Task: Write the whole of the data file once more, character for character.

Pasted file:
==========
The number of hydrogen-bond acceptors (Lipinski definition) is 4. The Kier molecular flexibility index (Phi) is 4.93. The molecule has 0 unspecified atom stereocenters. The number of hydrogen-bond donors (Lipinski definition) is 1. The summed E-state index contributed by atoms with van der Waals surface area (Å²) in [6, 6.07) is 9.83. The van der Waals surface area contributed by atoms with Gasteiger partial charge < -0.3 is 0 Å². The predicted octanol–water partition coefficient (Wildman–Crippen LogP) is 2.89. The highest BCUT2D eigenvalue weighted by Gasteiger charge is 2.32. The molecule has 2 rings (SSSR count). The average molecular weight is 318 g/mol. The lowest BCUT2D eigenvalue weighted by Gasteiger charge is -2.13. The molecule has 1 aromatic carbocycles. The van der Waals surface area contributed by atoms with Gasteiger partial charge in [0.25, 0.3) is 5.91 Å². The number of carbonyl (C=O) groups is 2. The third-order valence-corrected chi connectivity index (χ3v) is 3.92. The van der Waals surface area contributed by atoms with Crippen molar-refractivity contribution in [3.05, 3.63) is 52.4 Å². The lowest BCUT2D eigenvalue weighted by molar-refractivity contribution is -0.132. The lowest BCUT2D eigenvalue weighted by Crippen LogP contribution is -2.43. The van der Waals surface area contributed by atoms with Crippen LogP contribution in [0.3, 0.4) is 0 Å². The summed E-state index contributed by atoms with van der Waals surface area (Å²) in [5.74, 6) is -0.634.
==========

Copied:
The number of hydrogen-bond acceptors (Lipinski definition) is 4. The Kier molecular flexibility index (Phi) is 4.93. The molecule has 0 unspecified atom stereocenters. The number of hydrogen-bond donors (Lipinski definition) is 1. The summed E-state index contributed by atoms with van der Waals surface area (Å²) in [6, 6.07) is 9.83. The van der Waals surface area contributed by atoms with Gasteiger partial charge < -0.3 is 0 Å². The predicted octanol–water partition coefficient (Wildman–Crippen LogP) is 2.89. The highest BCUT2D eigenvalue weighted by Gasteiger charge is 2.32. The molecule has 2 rings (SSSR count). The average molecular weight is 318 g/mol. The lowest BCUT2D eigenvalue weighted by Gasteiger charge is -2.13. The molecule has 1 aromatic carbocycles. The van der Waals surface area contributed by atoms with Gasteiger partial charge in [0.25, 0.3) is 5.91 Å². The number of carbonyl (C=O) groups is 2. The third-order valence-corrected chi connectivity index (χ3v) is 3.92. The van der Waals surface area contributed by atoms with Crippen molar-refractivity contribution in [3.05, 3.63) is 52.4 Å². The lowest BCUT2D eigenvalue weighted by molar-refractivity contribution is -0.132. The lowest BCUT2D eigenvalue weighted by Crippen LogP contribution is -2.43. The van der Waals surface area contributed by atoms with Crippen LogP contribution in [0.3, 0.4) is 0 Å². The summed E-state index contributed by atoms with van der Waals surface area (Å²) in [5.74, 6) is -0.634.